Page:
How Questions Can Be A Barrier To Communication
Picture the scene, your friend has just come back from holiday and you are speaking to them on the phone. The conversation goes a little like this;
You: "Hi how are you?"
Them: "Great thanks we have just got back from holiday".
Let's pause the conversation there. It's now your turn in the conversation. What are you likely to say? I am guessing you have a question about the holiday like, "How was it?, or "Where did you go?". You can probably think of lots of other questions of your own.
The conversation continues;
You: "Where did you go?"
Them: " Greece, it was lovely".
Great - hang on though. Let's rewind, we asked a question based on what we wanted to know. What if there is another way for us to take our turn in the conversation and still let the other person keep everything in their agenda and talk about what they want to talk about. Great news, there is :-).
Let's use so reflective listening instead of a direct question:
You: "Hi how are you?"Them: "Great thanks we have just got back from holiday".
Them: "Yes, it's been a really tough year and we needed to all get away to spend some time with each other".
Completely different response and now opens up a conversation about what is important to the other person.
I am not saying there isn't a place for questions but most of the time we ask questions as our default position. We have been taught from an early age this is what we should do to make conversation and is polite. Asking lots of questions can become a barrier to the other person, especially if it's all about us - which most of the time it is.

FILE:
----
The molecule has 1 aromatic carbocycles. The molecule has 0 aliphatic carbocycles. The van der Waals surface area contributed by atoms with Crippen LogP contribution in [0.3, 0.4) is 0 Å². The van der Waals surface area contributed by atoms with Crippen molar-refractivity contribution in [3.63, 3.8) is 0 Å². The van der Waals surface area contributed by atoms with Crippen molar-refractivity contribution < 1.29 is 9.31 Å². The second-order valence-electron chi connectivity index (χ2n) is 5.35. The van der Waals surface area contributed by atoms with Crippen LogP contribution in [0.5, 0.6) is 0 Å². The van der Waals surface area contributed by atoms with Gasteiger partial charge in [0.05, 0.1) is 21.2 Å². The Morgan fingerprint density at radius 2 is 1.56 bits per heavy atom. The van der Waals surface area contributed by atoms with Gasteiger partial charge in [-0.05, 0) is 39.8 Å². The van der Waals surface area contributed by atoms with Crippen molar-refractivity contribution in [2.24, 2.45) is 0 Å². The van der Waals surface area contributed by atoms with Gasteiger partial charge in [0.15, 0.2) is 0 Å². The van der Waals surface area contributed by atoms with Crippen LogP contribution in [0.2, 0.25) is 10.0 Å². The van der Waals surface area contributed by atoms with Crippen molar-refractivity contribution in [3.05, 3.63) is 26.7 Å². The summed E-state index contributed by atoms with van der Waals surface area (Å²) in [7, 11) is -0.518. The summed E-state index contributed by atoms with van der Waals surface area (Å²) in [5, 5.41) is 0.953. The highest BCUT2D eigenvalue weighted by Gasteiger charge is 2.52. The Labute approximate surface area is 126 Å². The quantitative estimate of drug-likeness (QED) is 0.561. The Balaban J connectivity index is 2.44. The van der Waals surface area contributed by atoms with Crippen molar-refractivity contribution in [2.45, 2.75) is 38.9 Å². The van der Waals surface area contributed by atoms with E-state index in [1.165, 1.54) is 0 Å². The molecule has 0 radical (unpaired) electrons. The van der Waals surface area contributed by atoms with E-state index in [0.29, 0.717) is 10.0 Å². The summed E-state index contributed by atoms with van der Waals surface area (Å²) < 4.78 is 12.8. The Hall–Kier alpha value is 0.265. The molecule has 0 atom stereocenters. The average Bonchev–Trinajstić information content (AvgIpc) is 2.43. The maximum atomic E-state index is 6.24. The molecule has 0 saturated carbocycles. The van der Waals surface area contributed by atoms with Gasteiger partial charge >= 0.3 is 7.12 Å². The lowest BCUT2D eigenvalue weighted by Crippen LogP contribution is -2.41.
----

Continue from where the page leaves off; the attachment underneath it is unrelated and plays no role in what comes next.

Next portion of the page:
Let's look at questions with our kids. It's the end of the day and we go to pick them up from school. We want them to know we love and care for them and are interested in their day.
You: "hey how was your day?"
You: "What did you do?"
Them: "Nothing much"
You: "What was your favourite lesson?"
Them: "Don't know"
You: "Who did you play with at school?"
Them: "Can't remember"
And so it goes on, we get more frustrated and ask more questions and they stop talking or ask us why we are asking so many questions.
I have a 10 year old in my life and have found the following works well. Her motivators in life are all about animals. She loves them. When I pick her up from school we share a story about one of the three dogs, the cat or the chickens we keep. Once we have discussed this she is more open about her day at school. If she doesn't want to answer the questions then I don't push it and we avoid an emotional conversation, with me showing how much I care - all about me - and her shutting down because she wants to talk about something more interesting to her - all about her.
Questions are our default but are generally all about us. If you are going to ask a question make sure it's Genuine, Appropriate and Pertinent. Thanks to the communication guys for that one - GAP. This will allow you to still take your turn in the conversation and the conversation will be all about them :-)